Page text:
Cyanobacteria can appear as a bluish, green or sometimes red slime in both freshwater and saltwater aquariums. It can be difficult to tell the difference between algae and cyanobacteria, but generally cyanobacteria will appear as blue or red slime. The process for removing algae and cyanobacteria is nearly identical, except for the chemical treatment. Although it looks like algae, it is actually bacteria that uses photosynthesis to create energy, similar to algae. Cyanobacteria can be difficult to remove and the first step is to identify all causes. Sudden blooms of the bacteria is a sign that the aquarium water system is not balanced and some chemicals (usually phosphate) are excessive. The key to removing the bacteria is to identify and remove its food sources.
- Skill level:
- Moderately Challenging
Things you need
- Turkey baster
- Siphon tube
- Protein skimmer
- Chemical phosphate remover
- Chemical cyanobacteria remover
Remove the bacteria by sucking it out of the aquarium with a siphon or turkey baster. Take out as much of it as you can as this will give you a head start with the next several steps.
Change 20% of the total water volume once every 4 days using clean source water. Tap water contains phosphates and sometimes nitrates that cyanobacteria thrives on. The presence of the bacteria is an indication that these nutrients are excessive and need to be reduced. Reverse osmosis deionised (RODI) water is best for both saltwater and freshwater aquariums as nearly all the phosphate is removed in the filtration process.
Reduce the light in the aquarium. Cyanobacteria use photosynthesis to create energy so reducing the light will slow their growth. When you are first battling the bacteria, dimming or turning off the lights while you conduct your water changes will help prevent the bacteria from rapidly coming back. A longer term solution is to shorten the total time the lights are on (the photoperiod) by turning the lights off a little earlier.
For saltwater aquariums, install a protein skimmer. Protein skimmers remove organic compounds from the water before they can break down into nitrate. Nitrate feeds the cyanobacteria and other forms of nuisance algae. Removing material before it becomes nitrate will help slow and prevent cyanobacteria growth.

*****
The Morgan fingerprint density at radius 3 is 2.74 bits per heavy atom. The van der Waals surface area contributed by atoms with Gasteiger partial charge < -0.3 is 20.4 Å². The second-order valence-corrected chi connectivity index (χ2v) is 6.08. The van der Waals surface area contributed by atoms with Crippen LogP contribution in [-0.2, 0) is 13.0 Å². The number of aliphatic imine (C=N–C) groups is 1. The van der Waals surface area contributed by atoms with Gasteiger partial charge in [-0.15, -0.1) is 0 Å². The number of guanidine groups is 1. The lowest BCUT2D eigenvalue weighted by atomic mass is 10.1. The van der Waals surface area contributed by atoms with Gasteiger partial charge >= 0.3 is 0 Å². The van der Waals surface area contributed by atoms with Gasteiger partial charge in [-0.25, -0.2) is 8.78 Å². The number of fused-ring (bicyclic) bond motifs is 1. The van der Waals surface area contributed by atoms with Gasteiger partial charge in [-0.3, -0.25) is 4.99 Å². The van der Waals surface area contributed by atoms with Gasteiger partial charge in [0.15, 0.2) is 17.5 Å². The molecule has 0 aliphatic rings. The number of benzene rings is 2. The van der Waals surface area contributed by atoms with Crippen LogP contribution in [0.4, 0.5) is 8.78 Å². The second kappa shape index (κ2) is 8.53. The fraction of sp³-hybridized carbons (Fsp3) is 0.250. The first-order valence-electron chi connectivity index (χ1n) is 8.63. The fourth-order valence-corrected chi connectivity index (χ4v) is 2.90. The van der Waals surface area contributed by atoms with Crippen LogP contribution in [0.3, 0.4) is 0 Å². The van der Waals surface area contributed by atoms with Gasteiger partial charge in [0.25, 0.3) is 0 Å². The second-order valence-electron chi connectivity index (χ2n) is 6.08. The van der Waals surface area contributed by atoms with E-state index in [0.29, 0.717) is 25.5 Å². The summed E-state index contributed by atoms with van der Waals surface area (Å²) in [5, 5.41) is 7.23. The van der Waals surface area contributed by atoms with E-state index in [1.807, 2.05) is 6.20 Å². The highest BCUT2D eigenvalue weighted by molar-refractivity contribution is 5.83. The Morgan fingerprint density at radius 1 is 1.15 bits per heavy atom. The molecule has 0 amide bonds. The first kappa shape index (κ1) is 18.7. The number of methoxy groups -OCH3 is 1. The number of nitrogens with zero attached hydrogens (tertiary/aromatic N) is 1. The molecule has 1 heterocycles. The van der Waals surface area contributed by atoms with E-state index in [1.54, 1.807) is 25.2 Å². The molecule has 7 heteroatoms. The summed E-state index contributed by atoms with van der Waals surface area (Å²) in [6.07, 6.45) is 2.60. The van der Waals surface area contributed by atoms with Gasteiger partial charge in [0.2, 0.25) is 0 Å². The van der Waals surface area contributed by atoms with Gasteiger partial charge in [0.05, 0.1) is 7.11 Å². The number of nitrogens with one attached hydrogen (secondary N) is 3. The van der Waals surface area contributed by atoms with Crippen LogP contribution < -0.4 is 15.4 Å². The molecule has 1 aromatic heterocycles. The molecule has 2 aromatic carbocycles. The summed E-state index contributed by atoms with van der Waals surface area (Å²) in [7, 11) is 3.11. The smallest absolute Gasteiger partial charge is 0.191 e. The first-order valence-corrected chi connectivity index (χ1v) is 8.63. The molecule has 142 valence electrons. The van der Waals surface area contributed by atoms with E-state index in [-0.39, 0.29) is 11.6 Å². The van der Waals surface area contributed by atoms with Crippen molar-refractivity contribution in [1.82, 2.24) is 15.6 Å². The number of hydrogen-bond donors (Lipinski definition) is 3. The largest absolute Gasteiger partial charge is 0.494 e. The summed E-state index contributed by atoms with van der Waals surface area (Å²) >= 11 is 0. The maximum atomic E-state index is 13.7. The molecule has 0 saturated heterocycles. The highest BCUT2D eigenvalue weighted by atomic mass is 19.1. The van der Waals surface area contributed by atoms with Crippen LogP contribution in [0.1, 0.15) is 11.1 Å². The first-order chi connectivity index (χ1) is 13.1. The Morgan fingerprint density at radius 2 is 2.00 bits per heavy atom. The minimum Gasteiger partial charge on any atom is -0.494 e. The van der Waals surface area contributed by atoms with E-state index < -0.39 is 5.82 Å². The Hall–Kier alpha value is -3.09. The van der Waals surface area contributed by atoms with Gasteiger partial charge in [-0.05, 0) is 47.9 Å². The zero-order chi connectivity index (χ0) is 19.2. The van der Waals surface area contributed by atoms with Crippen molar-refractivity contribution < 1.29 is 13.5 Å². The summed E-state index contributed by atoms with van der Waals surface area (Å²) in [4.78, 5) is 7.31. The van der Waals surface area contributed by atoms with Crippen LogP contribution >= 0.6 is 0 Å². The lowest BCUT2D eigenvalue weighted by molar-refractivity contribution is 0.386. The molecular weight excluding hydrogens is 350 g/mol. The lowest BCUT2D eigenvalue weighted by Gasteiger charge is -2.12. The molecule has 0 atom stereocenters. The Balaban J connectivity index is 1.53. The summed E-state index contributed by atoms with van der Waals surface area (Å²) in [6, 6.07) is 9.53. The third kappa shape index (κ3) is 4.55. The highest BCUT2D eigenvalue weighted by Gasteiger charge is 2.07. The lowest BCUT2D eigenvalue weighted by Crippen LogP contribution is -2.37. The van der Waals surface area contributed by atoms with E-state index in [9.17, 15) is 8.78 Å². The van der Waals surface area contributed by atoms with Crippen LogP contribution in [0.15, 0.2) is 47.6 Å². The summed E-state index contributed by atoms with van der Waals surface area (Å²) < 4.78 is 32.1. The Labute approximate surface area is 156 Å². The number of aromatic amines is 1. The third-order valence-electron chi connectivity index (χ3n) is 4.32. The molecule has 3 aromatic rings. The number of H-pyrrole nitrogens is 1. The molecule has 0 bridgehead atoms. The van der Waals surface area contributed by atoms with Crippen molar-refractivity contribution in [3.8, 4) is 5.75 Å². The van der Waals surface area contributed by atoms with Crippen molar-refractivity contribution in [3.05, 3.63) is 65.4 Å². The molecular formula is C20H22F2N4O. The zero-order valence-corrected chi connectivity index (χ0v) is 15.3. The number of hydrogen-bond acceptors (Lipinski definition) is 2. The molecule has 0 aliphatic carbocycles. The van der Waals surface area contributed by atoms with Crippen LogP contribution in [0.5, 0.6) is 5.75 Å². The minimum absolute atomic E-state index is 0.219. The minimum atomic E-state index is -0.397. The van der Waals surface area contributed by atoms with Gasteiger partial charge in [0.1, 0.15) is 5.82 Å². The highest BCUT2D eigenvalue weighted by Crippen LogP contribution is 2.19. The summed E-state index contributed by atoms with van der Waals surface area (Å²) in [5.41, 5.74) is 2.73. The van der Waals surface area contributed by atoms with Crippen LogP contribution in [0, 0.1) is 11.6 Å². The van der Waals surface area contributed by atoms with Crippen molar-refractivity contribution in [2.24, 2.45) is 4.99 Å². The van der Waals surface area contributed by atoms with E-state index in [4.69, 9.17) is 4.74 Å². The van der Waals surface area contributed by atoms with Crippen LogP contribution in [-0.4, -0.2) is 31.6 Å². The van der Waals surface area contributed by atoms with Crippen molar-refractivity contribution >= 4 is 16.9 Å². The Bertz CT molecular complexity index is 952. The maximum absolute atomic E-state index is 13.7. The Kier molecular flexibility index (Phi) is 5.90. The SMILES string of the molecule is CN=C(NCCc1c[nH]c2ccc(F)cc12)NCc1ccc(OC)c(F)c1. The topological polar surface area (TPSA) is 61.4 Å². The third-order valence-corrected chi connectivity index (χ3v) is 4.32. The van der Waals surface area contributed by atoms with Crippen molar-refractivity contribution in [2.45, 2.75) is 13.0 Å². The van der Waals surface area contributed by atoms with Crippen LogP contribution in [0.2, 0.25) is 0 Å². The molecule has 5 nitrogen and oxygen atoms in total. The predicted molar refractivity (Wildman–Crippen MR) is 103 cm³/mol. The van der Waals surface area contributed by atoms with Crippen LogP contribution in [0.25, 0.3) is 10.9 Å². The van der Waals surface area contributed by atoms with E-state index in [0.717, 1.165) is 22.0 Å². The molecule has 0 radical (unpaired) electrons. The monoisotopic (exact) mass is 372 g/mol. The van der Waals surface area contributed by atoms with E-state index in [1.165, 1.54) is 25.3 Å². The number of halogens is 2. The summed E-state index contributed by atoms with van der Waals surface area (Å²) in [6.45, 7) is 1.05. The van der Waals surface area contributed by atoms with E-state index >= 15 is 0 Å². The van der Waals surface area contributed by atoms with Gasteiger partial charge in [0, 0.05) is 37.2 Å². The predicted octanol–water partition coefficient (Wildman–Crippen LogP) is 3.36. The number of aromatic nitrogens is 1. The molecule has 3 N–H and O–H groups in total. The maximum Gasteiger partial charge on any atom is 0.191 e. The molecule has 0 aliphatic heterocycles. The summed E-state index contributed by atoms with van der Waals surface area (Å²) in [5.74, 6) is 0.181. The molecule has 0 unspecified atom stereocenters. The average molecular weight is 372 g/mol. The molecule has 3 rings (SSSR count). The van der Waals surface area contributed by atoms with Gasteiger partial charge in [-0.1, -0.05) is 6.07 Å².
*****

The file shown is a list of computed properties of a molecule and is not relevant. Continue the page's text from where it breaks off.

Increase the water flow in the aquarium. Cyanobacteria lives in areas of low water flow (sometimes called "dead zones"), and increasing the movement of water in these areas can clear up the bacteria. Powerheads accomplish this as they can be pointed in nearly any direction.
Use a chemical phosphate remover. If the previous steps do not remove the cyanobacteria, there may still be too much phosphate in the water, often introduced by fish food. In this case, using a chemical phosphate remover can help eliminate the excess phosphates. These chemicals are available at most fish hobby stores and online. The best way to use them is through a phosphate reactor, but these can be expensive and too large for small aquariums. Avoid phosphate removers that use aluminium since the heavy metal can poison fish.
Use a chemical cyanobacteria remover. There are several products that are specifically designed to remove cyanobacteria, such as Chemiclean and Dr Tim's Re-Fresh and Waste-Away. If the previous steps do not solve the problem, one of these products may be needed. Confirm that the cyanobacteria is completely removed or it will likely return or be replaced by other nuisance algae.
Tips and warnings
- If you test your water for phosphates and nitrates with a cyanobacteria problem, the tests will likely read 0. This is because the cyanobacteria are consuming the phosphates and nitrates before they are measurable in the water. The presence of the bacteria is an indication that one or both of the chemicals are elevated.
- Battle cyanobacteria as soon as it appears. It grows quickly and can easily get out of control.
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